ACLS HBCU Faculty Fellowships and Grants
The ACLS HBCU Faculty Fellowship and Grant program support research projects that address topics in the humanities or social sciences and/or teaching and learning in those disciplines. In order for social science applications to be eligible, they must employ predominantly humanistic approaches and qualitative/interpretive methodologies. The ultimate goal(s) of the project can include scholarly articles, book chapters, or a monograph; course plans; textbooks; exhibitions; community or campus events; online resources; etc. Competitive projects will include substantive original research.
This program does not fund creative work or projects in the performing arts (e.g., novels, films, performance, or musical composition) unless the projects also involve substantial engagement with humanistic scholarship. The program also does not fund social science research that involves predominantly quantitative and/or experimental methods.
This program funds both academic research that aims to make original contributions to knowledge within humanities fields and projects that engage in scholarly inquiry in hte interest of incorporating research into student learning and the practice of teaching. If the project addresses teaching and learning, it must focus on a postsecondary context. Projects that focus on teaching and learning in K-12 classrooms are not eligible. Similarly, if the project outcomes are curricula, course plans, textbooks, or other teaching-related material, these must be for use in a higher education setting and not in K-12 classrooms.
Our application process requests that individual scholars apply and be named as the fellow or grantee. However, the program welcomes applications that involve collaboration. As long as the other eligibility and application requirements are met, applicants may designate portions of the award stipend to support collaborative activity. In such cases, it is important that the applicant clearly outline in the proposal, budget, and timeline what roles collaborators will play in the funded project.
Yes, an applicant may apply to both the fellowship and project grant competition. However, the same project cannot be submitted for both competitions; applicants may not accept more than one award in a given competition year.
Yes, an applicant for an ACLS HBCU Faculty Fellowship or Project Grant may also apply to other ACLS fellowship and grant programs (such as our central ACLS Fellowship program, or our Digital Justice Grant program, or our Luce/ACLS China Studies programs, etc.) as are suitable. However, not more than one ACLS or ACLS-joint award may normally be accepted in any one competition year.
Yes, you may apply if you have an MS in an eligible interpretive social science field.
If these funds will be used toward course buyouts, please indicate that in the budget and include the cost per course. If these funds will simply be compensating you for your time (e.g., to cover summer salary, to replace courses you might usually teach over the summer, or to supplement a reduced course load if you are not full-time), please indicate that amount in the budget. For the fellowship, awardees must take the equivalent of four course releases over the 15–27-month award term. You have flexibility in how this time is structured: a series of course releases, replacement salary for two summers, a semester’s leave, or some combination of these elements. For the grant, awardees are not required to include any course releases or salary replacement in their budgets; however, grant monies may be used for this purpose as well.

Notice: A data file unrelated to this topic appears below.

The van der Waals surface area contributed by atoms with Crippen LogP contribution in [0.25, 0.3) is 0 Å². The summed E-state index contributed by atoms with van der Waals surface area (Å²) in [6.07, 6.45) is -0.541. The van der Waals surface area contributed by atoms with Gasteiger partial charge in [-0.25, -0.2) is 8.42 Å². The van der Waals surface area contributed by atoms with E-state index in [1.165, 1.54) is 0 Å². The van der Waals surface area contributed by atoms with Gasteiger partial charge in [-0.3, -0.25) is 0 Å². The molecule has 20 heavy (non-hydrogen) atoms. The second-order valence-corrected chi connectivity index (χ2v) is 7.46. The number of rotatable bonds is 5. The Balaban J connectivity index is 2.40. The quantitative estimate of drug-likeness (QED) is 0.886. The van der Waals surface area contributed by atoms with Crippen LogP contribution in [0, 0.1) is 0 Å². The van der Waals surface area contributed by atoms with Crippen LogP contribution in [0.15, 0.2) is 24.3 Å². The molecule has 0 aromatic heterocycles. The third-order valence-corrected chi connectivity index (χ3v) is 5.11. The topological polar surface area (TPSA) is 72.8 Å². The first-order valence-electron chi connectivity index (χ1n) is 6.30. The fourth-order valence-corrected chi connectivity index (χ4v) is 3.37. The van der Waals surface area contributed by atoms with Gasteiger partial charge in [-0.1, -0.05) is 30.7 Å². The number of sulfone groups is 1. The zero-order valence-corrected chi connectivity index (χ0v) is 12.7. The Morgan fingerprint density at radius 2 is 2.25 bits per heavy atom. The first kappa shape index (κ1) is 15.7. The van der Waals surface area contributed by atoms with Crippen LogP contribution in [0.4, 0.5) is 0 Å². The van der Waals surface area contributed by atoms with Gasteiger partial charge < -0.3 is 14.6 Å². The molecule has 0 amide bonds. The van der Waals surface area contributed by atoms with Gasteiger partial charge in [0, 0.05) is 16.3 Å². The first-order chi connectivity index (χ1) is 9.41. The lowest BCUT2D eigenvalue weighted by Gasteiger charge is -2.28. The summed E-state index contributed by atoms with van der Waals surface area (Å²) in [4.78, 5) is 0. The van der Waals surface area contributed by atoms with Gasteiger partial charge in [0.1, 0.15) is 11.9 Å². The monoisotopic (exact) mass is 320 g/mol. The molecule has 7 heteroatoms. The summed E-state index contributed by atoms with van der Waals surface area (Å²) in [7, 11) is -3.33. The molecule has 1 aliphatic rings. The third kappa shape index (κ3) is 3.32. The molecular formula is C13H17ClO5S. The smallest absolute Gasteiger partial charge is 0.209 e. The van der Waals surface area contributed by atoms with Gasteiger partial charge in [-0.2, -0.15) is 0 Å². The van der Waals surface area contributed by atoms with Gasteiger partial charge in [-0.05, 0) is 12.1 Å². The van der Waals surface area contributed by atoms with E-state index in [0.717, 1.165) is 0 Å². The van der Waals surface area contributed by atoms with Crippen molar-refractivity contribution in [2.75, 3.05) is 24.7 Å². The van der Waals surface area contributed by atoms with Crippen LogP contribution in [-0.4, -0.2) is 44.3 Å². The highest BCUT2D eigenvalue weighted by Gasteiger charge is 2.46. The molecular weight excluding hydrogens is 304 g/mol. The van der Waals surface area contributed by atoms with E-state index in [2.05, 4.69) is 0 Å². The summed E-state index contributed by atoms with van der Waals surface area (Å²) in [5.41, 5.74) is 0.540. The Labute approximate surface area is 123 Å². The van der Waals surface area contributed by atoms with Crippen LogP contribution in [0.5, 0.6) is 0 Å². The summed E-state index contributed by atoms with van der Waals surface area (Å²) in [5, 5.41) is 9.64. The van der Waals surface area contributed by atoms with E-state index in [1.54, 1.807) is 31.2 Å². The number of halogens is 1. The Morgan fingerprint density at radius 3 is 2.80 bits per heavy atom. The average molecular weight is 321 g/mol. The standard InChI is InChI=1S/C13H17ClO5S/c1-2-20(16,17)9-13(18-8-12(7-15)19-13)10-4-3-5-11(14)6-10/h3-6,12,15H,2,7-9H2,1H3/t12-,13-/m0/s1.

If you have budget questions specific to your project, please drop by one of our upcoming office hours. You can also email [email protected] with any questions.
While the fellowships and grants are awarded to an individual, ACLS can arrange payment through the awardee’s institution upon request. However, institutions may not deduct funds for overhead or indirect costs from the individual’s fellowship or grant. For more information, review Information for Institutional Administrators.
Each award comes with an additional grant of $2,500 to the awardee’s home institution to support humanities programming or infrastructure. However, ACLS fellowship and grant stipends do not cover overhead or indirect costs. A portion of the stipend for this program may cover direct costs of the proposed fellowship activities. One example of this would be the instructor replacement cost to the institution if the applicant proposes being released from teaching responsibilities. Other examples, depending on the activities, may include office expenses, equipment and room rental fees, or staff time. No more than 20 percent of the stipend may be used to defray the costs of the award for the institution. Please email [email protected] if you have questions about whether any specific direct costs would qualify.